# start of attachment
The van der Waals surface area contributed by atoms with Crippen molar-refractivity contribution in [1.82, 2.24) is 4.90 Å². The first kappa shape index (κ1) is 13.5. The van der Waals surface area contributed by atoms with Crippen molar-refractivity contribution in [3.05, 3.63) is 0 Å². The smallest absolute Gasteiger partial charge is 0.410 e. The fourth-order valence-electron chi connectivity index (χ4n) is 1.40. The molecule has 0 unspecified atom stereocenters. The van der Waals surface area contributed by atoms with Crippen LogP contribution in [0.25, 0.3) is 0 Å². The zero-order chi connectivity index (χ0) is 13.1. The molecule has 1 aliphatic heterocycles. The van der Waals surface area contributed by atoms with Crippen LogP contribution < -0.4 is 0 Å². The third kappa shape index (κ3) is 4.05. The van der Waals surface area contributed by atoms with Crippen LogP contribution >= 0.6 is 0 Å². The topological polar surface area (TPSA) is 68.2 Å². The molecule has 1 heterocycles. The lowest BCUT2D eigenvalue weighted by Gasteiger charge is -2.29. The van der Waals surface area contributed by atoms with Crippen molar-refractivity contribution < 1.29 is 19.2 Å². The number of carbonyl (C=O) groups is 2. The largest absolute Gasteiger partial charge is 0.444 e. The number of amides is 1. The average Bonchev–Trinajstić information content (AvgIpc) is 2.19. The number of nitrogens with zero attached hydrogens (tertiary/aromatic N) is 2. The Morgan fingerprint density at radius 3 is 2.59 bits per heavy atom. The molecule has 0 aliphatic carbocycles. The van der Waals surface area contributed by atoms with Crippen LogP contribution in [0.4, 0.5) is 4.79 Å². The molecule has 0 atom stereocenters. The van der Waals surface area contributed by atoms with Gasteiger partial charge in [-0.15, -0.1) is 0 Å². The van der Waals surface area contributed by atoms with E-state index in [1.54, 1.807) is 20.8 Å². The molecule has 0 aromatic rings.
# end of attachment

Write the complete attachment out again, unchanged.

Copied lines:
The van der Waals surface area contributed by atoms with Crippen molar-refractivity contribution in [1.82, 2.24) is 4.90 Å². The first kappa shape index (κ1) is 13.5. The van der Waals surface area contributed by atoms with Crippen molar-refractivity contribution in [3.05, 3.63) is 0 Å². The smallest absolute Gasteiger partial charge is 0.410 e. The fourth-order valence-electron chi connectivity index (χ4n) is 1.40. The molecule has 0 unspecified atom stereocenters. The van der Waals surface area contributed by atoms with Crippen LogP contribution in [0.25, 0.3) is 0 Å². The zero-order chi connectivity index (χ0) is 13.1. The molecule has 1 aliphatic heterocycles. The van der Waals surface area contributed by atoms with Crippen LogP contribution < -0.4 is 0 Å². The third kappa shape index (κ3) is 4.05. The van der Waals surface area contributed by atoms with Crippen LogP contribution >= 0.6 is 0 Å². The topological polar surface area (TPSA) is 68.2 Å². The molecule has 1 heterocycles. The lowest BCUT2D eigenvalue weighted by Gasteiger charge is -2.29. The van der Waals surface area contributed by atoms with Crippen molar-refractivity contribution < 1.29 is 19.2 Å². The number of carbonyl (C=O) groups is 2. The largest absolute Gasteiger partial charge is 0.444 e. The number of amides is 1. The average Bonchev–Trinajstić information content (AvgIpc) is 2.19. The number of nitrogens with zero attached hydrogens (tertiary/aromatic N) is 2. The Morgan fingerprint density at radius 3 is 2.59 bits per heavy atom. The molecule has 0 aliphatic carbocycles. The van der Waals surface area contributed by atoms with Crippen LogP contribution in [0.4, 0.5) is 4.79 Å². The molecule has 0 atom stereocenters. The van der Waals surface area contributed by atoms with Gasteiger partial charge in [-0.15, -0.1) is 0 Å². The van der Waals surface area contributed by atoms with E-state index in [1.54, 1.807) is 20.8 Å². The molecule has 0 aromatic rings.